We expect Samsung to start pilot production of QD-OLED-TV in 2019 with 5k per month of Gen 8.5, adding a second 5k in 2020, and 30k each in both 2021 and 2022. We recognize that the Samsung QD OLED plans have more than the usual amount of error bar, as the QD OLEDs could be as low as zero and as high as 4-5x our current estimate, depending on whether Samsung can cost-effectively manufacture this product at volume. If Samsung fails to overcome the technology and manufacturing hurdles, they could cancel the project altogether, but if the product is a technology and commercial success, Samsung has the cash to invest in rapid capacity expansion, not only in Gen 8.5 but also potentially in Gen 10.5.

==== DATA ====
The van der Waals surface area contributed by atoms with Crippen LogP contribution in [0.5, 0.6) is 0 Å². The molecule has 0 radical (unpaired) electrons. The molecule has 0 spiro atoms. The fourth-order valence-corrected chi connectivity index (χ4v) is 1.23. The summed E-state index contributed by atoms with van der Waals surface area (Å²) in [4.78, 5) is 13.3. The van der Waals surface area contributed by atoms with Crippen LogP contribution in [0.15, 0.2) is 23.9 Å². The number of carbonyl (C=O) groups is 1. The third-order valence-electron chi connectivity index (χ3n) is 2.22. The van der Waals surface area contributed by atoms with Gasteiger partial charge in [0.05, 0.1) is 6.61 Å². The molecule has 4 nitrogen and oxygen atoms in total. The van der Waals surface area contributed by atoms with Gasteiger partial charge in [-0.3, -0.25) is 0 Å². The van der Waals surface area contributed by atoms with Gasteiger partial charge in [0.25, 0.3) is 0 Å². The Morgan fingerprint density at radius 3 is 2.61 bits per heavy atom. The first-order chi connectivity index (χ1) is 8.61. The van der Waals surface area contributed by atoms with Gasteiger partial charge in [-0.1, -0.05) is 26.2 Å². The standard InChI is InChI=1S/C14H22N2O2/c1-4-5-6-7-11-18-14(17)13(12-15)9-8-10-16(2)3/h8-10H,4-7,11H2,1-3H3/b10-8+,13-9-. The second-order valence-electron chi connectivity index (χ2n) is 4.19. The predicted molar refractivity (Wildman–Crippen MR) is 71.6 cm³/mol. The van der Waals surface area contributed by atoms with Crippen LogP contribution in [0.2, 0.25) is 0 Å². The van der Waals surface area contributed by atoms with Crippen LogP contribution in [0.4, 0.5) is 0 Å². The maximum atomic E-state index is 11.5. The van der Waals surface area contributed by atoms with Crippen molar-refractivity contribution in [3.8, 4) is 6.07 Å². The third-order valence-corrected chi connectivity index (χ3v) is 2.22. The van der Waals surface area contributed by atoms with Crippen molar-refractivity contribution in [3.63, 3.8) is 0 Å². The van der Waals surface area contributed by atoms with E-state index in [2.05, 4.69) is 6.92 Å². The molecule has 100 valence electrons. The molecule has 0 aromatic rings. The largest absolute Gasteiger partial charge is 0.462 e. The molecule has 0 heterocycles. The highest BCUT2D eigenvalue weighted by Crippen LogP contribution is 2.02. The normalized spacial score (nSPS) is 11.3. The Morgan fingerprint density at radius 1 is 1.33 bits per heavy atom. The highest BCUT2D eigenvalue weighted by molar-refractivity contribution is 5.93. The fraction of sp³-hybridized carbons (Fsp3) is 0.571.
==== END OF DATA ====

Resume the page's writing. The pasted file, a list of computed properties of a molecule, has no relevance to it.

The QD OLED Stack profile shown below illuminates some of the advantages but also the challenges of this product architecture. The two biggest challenges of QD OLED are: 1) getting a good blue OLED, and 2) making the Quantum Dot Color Converter (QDCC).
QD OLED Stack Profile
Because of the simpler OLED structure, QD OLED is a relatively less attractive development for the OLED Materials suppliers. Although it is a growth opportunity for OLED materials, the revenues from QD OLED will be a small fraction of overall OLED material revenues, as shown in the figure below. With our current capacity estimates, QD OLED will represent only 5% of material revenues for TV applications, and less than 3% of revenues for all applications.